“Who was moving?”
“Ol’ Two Poles. An’ Hankey was there on the wagon. He waved. There were lotsa squaws an’ more wagons. But Ol’ Two Poles an’ his pinto were on the front wagon goin’ to the Point.”
“The pinto wasn’t on the wagon, it was hitched to it, not? Fishing will be good if they move this early.”
“Uh-huh. Jackie said the muskrats have been real good. We would ha’ followed their trail back but they just use the main road now an’ don’t go on the trails like they used to–Jackie says they’re mostly fenced shut anyhows an’ we were comin’ home by Martens an’ we saw the planes goin’ north like hell Jackie sa–”
Thom swung round on his seat. “Don’t you say that or I’ll trim you. Not once more!”
The little boy’s eyes dilated with sham innocence. “But I didn’t. Jac–”
“Okay, okay! Never mind that. And tell Jackie he needn’t talk like that. It’s bad–for him as well as you. If you say that again, you’ll walk home by yourself from school. You’re not going to swear like a half-breed.”
“Half-breed” to Hal was merely a species of being that did certain things he himself was not allowed to do because they were “bad.” Usually when talking near his elders, he was careful to avoid phrases that might catch a sensitive adult ear but then he always forgot what they had termed “bad” before. Puzzling now, no really good method of describing the thunder of the planes struck him–except Jackie’s way, with a pleasurable push on the “bad” word. The furrow was cool to his toes. He curled them as he walked, leaving bunched ridges of sand behind the scoops where his toes had been. He stopped and lifted one foot carefully. Like a row of tiny pigs sucking. He ran to catch up.
“Anyway, we’re gonna fly ’round in yellow planes when we’re real big an’ just fly an’ fly. Why don’t you fly, Thom?”
The difficulty Thom found in answering his brother’s simple questions always reflected to him his unstable faith. Like his elders, he believed life’s answers explainable to a child; even if the answer grew more complicated as the child grew, it could never basically change, for the basic answers were known. So he said, on his confident level, “Because the people that fly those planes do nothing good with them. They fly in the war and try to kill as many people as they can. And remember what you learned in Sunday School? How the Lord Jesus said we weren’t to bother anyone, but love them all, like you love Mom? We are to do good, not hurt.”
“Why do they want to hurt and kill people?”
“I suppose because the others are trying to do it to them first.”
So Thom explained as he had known it himself since he was a child, working the religious idea, among Mennonites always expressed in High German, into the unaccustomed suit of work-day English. Somehow, while he was plowing, he could not suddenly speak to his small brother in the smooth German of the church, not even regarding non-resistance. “The Bible says that when men live in sin they do sinful things. They do not love but hate. They don’t trust each other. They turn around quickly and hurt you when you’re not looking because they care only for themselves and wish to get all they can without working for it. Finally, if they can’t get away with their evil any other way, they try to kill the other person.”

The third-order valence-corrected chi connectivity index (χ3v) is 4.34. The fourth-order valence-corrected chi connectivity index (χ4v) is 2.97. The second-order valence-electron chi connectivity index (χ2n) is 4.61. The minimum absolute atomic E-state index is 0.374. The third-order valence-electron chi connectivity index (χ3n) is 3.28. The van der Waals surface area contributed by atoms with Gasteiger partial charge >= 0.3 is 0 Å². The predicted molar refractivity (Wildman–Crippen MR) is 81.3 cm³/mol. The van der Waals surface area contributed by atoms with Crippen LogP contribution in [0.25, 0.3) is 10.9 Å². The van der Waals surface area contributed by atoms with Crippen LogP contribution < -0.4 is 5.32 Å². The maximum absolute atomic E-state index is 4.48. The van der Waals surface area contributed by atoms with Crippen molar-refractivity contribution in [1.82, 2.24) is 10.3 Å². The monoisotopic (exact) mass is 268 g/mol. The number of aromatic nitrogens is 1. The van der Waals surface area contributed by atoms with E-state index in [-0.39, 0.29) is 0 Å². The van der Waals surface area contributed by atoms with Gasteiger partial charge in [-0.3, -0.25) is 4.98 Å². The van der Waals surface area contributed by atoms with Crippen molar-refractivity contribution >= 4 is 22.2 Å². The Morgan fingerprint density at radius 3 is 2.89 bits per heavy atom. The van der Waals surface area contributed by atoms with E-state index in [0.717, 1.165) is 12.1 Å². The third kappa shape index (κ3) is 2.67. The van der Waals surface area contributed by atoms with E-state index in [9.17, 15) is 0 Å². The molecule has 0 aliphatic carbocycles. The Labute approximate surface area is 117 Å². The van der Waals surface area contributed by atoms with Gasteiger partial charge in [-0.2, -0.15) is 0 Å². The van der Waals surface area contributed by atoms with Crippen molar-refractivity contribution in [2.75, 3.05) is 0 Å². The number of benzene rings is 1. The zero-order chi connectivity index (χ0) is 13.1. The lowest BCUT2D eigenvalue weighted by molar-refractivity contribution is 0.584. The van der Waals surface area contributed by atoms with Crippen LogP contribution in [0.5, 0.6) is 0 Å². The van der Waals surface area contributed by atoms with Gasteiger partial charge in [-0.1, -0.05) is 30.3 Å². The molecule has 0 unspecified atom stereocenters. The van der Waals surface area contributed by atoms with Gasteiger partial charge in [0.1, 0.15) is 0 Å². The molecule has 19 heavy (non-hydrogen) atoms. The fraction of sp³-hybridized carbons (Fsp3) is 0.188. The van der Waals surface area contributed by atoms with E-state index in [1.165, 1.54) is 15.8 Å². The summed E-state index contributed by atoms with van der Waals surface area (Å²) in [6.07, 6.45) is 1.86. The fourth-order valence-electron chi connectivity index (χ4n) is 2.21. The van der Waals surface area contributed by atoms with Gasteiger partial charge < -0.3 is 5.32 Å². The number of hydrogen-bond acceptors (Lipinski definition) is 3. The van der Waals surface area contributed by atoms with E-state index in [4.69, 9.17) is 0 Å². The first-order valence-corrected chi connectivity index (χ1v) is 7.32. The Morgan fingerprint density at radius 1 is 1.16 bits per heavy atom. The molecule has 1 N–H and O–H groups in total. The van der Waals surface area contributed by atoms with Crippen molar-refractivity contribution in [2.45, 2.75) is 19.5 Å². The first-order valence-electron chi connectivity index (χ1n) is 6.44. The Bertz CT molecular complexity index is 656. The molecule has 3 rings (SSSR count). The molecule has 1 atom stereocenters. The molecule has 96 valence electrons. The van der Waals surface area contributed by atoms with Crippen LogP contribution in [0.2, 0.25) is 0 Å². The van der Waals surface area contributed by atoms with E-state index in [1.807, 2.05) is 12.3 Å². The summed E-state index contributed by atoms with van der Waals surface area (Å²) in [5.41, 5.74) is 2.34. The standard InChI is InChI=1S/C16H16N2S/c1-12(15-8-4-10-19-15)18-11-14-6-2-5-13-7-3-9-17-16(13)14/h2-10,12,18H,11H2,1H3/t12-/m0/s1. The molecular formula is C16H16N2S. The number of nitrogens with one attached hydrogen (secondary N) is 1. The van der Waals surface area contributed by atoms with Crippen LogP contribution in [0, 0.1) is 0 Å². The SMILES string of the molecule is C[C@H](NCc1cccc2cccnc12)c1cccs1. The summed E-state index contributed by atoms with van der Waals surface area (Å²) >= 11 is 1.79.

“Why don’t the police get ’em?”
What next! Yet why not? A long-submerged argument rose in his searching mind. He spoke before he thought, sensing his deviation only as he proceeded: “Because there are whole countries of these people, and the police are few. So other countries feel they have to join together to kill those who are doing bad, so that they themselves and their families won’t be hurt and killed–”
Hal did not sense his hesitation. “Does Hank Unger fly a plane to kill people so we won’t be hurt and killed?”
The horses began their turn at the corner where, through the white stems of the poplars, the house looked south and east. Hank Unger. Thom pulled out his watch.
“What with snooping after Indians and watching planes and gabbing, you’re late for the cows before you get to the house from school. Now move.”
“Is Nance in the barn?” The question broke across Hal’s serious face.
“I got her in at noon.”
“Oh boy!” the lad fled over the plowed land. “An’ maybe it’ll rain tomorrow so I can ride to school!” He was out of hearing among the trees.
The sky was empty as a tipped cup. As the horses eased their pull edging down a small ridge, over their backs Thom could see hills of poplar and birch, with coned pines among the willows along the creek between them. There was no longer enough bush between themselves and the world. There had once been, for during the first nine years of their settlement at Wapiti when, as the English were bought out and moved away, as the breeds settled back farther into the wilderness, only an occasional rcmp officer, coming the thirty miles of dirt road from Hainy to check their passports or eventually to bring their naturalization papers, had even reminded them of the world. But now into weather and crop reports the radio blurted statistics of people killed. Children could not walk home barefoot from school without a plane shadow crossing their faces, and people like Hank Unger sent pictures of themselves casual against fighter planes with the level waste of Africa beyond and left the faith of their fathers to do–what?